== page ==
Lola Kirke

REVIEW: Lola Kirke “Lady For Sale”


Lola Kirke – Lady For Sale

L.A. singer Lola Kirke is decidedly an artist who dabbles in the “sounds” of the Eighties – which can be interesting. The first run-through of her 10-cuts produced & co-written by Austin Jenkins’ Lady For Sale (Drops April 29–Third Man Records) offers some formidable music, an insert with lyrics.

Lola Kirke

Kirke has reliable country pipes. Not necessarily retro but closer to a traditional formula. “Broken Families,” is a strong entry. With Lola’s near-Emmylou Harris tone. She scores high. Her music is 80s inspired but her vocalizing is late 60s early 70s Emmylou circa the late Gram Parsons. But, Lola does have a tint of her own style that makes her instinctively original.

What Lola has done is sugar-coat some serious songs. It’s her voice that maintains the quality of the material. She’d fare far better if she went the more acoustic vintage country-rock route. Abstain from the poppy synth-oriented dated arrangements. It works sometimes, it nose-dives later.

Now, despite the formula being attractive, it doesn’t age well. Lola’s voice is rich, proficient & anchored in deeper country waters. She shouldn’t compromise it with gimmicks. Her backup singers are dazzling. The majority of the tunes are catchy & there’s nothing that drags the effort down except for the synthesizer. Country music & synthesizer don’t mix too well. Country is homegrown & synths are technology infringing sound in an Americana-based genre. Too much saccharine in a great cup of coffee.

While “Better Than Any Drug,” is not a favorite it is a workable highly commercialized attempt loaded with sweeteners. However, Kirke’s vocalizing’s still gourmet quality. The song is a radio-friendly suggestive tune the kids would love. A good mainstream single. I won’t deny it.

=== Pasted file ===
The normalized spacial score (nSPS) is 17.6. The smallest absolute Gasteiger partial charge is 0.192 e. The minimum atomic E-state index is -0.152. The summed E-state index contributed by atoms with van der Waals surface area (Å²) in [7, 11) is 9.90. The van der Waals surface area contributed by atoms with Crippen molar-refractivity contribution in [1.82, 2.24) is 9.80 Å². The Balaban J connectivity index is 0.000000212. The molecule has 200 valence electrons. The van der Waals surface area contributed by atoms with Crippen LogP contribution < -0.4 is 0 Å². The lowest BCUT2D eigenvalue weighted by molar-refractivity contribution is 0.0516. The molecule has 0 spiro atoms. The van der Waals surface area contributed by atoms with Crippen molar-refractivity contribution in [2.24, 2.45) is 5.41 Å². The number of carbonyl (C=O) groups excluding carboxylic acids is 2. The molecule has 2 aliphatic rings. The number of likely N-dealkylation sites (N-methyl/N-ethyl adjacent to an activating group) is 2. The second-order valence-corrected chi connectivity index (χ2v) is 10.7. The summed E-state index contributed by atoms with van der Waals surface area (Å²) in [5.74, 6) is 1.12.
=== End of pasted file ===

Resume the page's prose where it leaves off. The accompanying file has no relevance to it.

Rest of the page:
The title cut “Lady For Sale,” is back to business. Flourishes with synths persist, but the song is well-crafted. Good lyrics & Kirke on this tune bends the ear toward Dolly Parton. What is evident & can be fixed is that Ms. Kirke has painted some serious pictures with her songs but displays them in a gaudy ornate frame. If this is the intention she succeeds. I think Lola’s better than that. The lyric “can you afford the price,” would’ve been a better more tantalizing title, if not an eyebrow-raiser.

When Lola is serious as she is on “Pink Sky,” she’s engaging. The pedal steel guitar & piano with a minimum of synths make it a stand-out. She’s found her voice & doesn’t sound like anyone. “Stay Drunk,” is enticing as a Loretta Lynn-type saloon song. I’m impressed with the vocal diversity Ms. Kirke possesses.

I like this Lola Kirke. She’s got spunk. “Don’t mean a thing when you love the crime….” Wonderful lyrics.

Color image courtesy of her website/B&W Image: Zack Michael. The 36-minute CD @ + +


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